Every year, we give over all of December (and usually most of January) to a series called ‘Shadows and Reflections’, in which our contributors share highs, lows and oddments from the past 12 months. Today it’s the turn of Kerri ní Dochartaigh.
‘January 1 is a seed, a pea, a lentil…it will grow, and sprout,
be green and shiny…the new year is a good omen!’
If this year had a colour, it was pink. A soft, faded, dancing pink. The kind of pink that takes you by the hand and leads you back to all the places you first felt safe; all the places that made you feel like you; all the places that left space – deep down in the places where your blood and bone and sinew meet – for singing.
If this year had a word, it was – in actual fact – two words; a pair – stillness and listen. . .
The very first day was pale pink candles, an icy swim beneath a Penzance bridge, and words that lingered long into the winter’s unfurling. By Sara Baume – about love and a mountain and ways to inhabit this earth alongside other creatures – and by Britta Teckentrup – on kindness and togetherness and what it means to care. My son spent the whole teething night on the sofa of our rented barn’s living space; laughing in his sleep; laughing and laughing & laughing. I listened as though no other sound I would ever hear would ever come close (because it won’t, of course.)
The month carried on as first it began – the anniversary of my grandmother’s death came under a soft pink sky, the paperback publication of my first book, the writing of my second; all the while mothering a small wildling who begged us wordlessly to carry him to the sea, the sea, in his salmon pink bonnet; his soft, round pink cheeks; with his songs.
Another woman was broken by another man, and all I could do was say her name, say her name, say her name – a pink candle lit to guide her home – Ashling Murphy (say her name.) I danced, soft and tender, with my son to ‘Peggy Gordon’ – trying to find the strength to mother him in the midst of this harrowing violence into which he has been born. ‘I wished I was in a lonesome valley/ where womankind cannot be found’ (imagine a valley where they couldn’t find us…)
Trying to parent him in a way that lets him be a part of the change; the breaking of cycles. On the last day of the month I lit a candle for another mother and her son – Ann Lovett and her baby boy Patrick – who both lost their lives the night she brought him into this world. The candle was pink.
A fierce pink February.
Words and light and skies and him.
Freezing swims, sunset swims, moon swims, curlew swims.
Daffodils and geese.
A pink notebook with firework stars all over it to write myself back into myself.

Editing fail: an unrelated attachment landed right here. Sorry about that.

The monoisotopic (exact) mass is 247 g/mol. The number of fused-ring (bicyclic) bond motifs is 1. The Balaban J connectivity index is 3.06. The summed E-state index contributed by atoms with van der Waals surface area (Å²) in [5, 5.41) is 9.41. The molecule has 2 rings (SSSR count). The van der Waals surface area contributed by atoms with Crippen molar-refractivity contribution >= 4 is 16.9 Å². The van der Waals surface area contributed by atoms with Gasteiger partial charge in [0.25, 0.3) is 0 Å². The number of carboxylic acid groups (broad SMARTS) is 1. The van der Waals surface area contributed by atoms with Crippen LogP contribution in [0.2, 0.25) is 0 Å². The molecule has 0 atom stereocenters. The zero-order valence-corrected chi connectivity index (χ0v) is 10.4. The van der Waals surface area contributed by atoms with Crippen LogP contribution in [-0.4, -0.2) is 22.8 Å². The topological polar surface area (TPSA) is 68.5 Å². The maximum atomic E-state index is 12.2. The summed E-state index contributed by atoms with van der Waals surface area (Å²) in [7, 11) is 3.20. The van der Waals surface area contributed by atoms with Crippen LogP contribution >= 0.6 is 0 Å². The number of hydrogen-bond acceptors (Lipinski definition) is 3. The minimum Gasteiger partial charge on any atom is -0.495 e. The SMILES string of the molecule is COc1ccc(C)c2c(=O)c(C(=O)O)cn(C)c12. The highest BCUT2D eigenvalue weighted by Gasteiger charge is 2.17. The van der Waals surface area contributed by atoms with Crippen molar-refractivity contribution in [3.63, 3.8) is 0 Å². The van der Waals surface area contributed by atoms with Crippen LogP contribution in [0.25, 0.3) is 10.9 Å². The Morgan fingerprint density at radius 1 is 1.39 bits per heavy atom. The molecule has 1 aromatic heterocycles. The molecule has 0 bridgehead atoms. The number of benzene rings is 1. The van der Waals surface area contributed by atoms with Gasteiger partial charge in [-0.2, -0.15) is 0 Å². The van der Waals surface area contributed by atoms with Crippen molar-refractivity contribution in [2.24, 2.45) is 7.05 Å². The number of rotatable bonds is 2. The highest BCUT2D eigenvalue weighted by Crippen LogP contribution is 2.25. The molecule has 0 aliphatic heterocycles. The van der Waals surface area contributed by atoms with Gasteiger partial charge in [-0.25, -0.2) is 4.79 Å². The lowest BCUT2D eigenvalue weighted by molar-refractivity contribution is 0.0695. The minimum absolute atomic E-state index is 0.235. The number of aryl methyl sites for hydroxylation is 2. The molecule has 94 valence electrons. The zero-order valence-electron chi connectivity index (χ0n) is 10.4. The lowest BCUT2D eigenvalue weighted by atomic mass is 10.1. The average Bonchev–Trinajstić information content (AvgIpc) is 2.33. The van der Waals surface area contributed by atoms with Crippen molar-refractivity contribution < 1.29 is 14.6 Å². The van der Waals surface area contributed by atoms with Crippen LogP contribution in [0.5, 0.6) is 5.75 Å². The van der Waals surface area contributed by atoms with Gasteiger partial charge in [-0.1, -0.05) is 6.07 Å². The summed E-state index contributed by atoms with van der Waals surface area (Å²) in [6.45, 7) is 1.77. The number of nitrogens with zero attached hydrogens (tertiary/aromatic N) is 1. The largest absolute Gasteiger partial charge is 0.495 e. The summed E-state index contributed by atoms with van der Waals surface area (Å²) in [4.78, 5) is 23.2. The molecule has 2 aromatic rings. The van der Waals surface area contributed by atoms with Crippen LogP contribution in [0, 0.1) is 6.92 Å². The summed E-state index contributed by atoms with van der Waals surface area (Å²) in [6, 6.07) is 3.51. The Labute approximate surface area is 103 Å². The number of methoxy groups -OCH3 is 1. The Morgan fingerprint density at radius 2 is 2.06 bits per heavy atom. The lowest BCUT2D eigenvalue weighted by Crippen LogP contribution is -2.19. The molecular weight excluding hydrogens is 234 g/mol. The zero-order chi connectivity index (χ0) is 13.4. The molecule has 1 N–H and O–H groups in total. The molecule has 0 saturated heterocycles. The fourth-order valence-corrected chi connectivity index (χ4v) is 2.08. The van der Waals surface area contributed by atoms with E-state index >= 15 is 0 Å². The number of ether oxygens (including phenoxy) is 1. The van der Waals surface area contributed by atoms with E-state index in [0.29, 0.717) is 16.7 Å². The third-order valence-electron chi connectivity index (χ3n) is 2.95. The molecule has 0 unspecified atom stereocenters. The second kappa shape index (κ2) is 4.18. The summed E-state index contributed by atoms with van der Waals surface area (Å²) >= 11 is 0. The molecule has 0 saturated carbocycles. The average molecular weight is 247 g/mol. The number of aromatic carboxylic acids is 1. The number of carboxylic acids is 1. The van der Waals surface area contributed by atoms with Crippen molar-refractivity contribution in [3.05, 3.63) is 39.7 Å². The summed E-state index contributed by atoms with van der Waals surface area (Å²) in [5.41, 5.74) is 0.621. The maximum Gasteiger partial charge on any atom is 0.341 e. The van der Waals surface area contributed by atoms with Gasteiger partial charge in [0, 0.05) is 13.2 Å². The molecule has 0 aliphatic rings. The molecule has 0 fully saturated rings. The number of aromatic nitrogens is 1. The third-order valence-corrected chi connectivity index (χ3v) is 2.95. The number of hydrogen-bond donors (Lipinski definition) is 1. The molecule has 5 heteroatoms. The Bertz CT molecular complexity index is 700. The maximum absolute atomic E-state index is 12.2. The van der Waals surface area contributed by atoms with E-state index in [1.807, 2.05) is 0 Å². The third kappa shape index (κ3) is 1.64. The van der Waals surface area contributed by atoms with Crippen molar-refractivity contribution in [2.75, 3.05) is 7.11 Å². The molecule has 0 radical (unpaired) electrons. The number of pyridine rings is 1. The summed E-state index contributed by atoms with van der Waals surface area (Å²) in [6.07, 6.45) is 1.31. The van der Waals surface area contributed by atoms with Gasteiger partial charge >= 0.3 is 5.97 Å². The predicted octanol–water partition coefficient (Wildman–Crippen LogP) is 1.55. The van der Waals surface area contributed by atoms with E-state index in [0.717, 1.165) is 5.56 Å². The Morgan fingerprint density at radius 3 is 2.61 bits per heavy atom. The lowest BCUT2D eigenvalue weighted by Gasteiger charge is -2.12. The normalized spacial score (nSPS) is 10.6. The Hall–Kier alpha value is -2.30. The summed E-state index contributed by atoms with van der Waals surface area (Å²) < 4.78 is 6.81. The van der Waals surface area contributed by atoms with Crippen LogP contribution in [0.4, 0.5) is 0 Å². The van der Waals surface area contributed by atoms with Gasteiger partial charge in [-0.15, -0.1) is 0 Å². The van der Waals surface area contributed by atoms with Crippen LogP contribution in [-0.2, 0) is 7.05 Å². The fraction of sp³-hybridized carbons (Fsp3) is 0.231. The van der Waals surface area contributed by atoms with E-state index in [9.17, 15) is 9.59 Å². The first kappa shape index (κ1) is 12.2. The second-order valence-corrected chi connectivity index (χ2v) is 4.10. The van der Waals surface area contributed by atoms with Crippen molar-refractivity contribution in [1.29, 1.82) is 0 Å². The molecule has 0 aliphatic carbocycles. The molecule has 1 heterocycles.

A mama and her babe in brown jackets against soft pink gallery walls in Newlyn.
Spent the babe’s first Valentine’s in Bristol, after cards in the early morning covered with pink ink.
Westerlies and snowflakes like wee dancing ghosts.
(‘why would we ever hurt another?’ – Kathryn Joseph, on repeat, as humans inflict such pain on each other.)
The first Shirley Hughes book I find is pink – Bouncing. What a loss.
St Ives, he crawled the whole length of the beach. A video of a wee pink hatted head, just beneath the soft pink holiday homes, in dancing, late winter light.
PND has stolen so much this last year; leaving the world stripped of colour and light. It’s a long road out of here but I spent my son’s first spring equinox dancing with him and his dadda to Edwyn Collins’ RIP IT UP AND START AGAIN and everything feels so bright.
My first Mother’s Day. Potager Gardens in the glorious sun, my son learning to say BYEEEE like he has said it always.
Found, while hiding from my work with my son, 18 bird skulls in the garden.
My bábóg wore a pink merino top, a cream woolen gilet and his pink bonnet as he took his first steps in a garden full of hens and bones and melting snow. The sun shone and we watched choughs in the cliffs and in the sky and in our dreams. Swallows came back at St Agnes and something else began to return, too; something much less visible – the fire in me I thought had gone forever. PND is a fucker of a thing. Mind your precious selves; mind the precious mothers in your lives; mind the people who bring the precious things into the world and keep them safe; for they are the only hope any of us have left. Saw my first kingfisher, as my love did the dishes, on a day like any other. Then, behind pink clouds, a heron. Beneath them, a rusty fox; hunting the chickens.
I started therapy for PND.
My first book published in America.
Celia Paul – all pink-covered and glorious.
First draft of second book completed, first Birthday of first child celebrated; what a life.
A full pink moon, just like the one he came with.
My lover’s birthday. A pink flamingo on a celebration ring, and a pale pink book about building one’s own safe home. At the car boot sale of dreams, shade 691: APPLETON BROS LTD LONDON – daring wool to mend more than merino leggings. A solo swim at Coverack Harbour – a pale pink linen dress on top of grey pebbles as I slowly start to see a future in which I may feel like me, again, someday. Evenings spent with THE ART OF REPAIR – pale pink darning mushroom on the cover – and pale pink thoughts on my insides.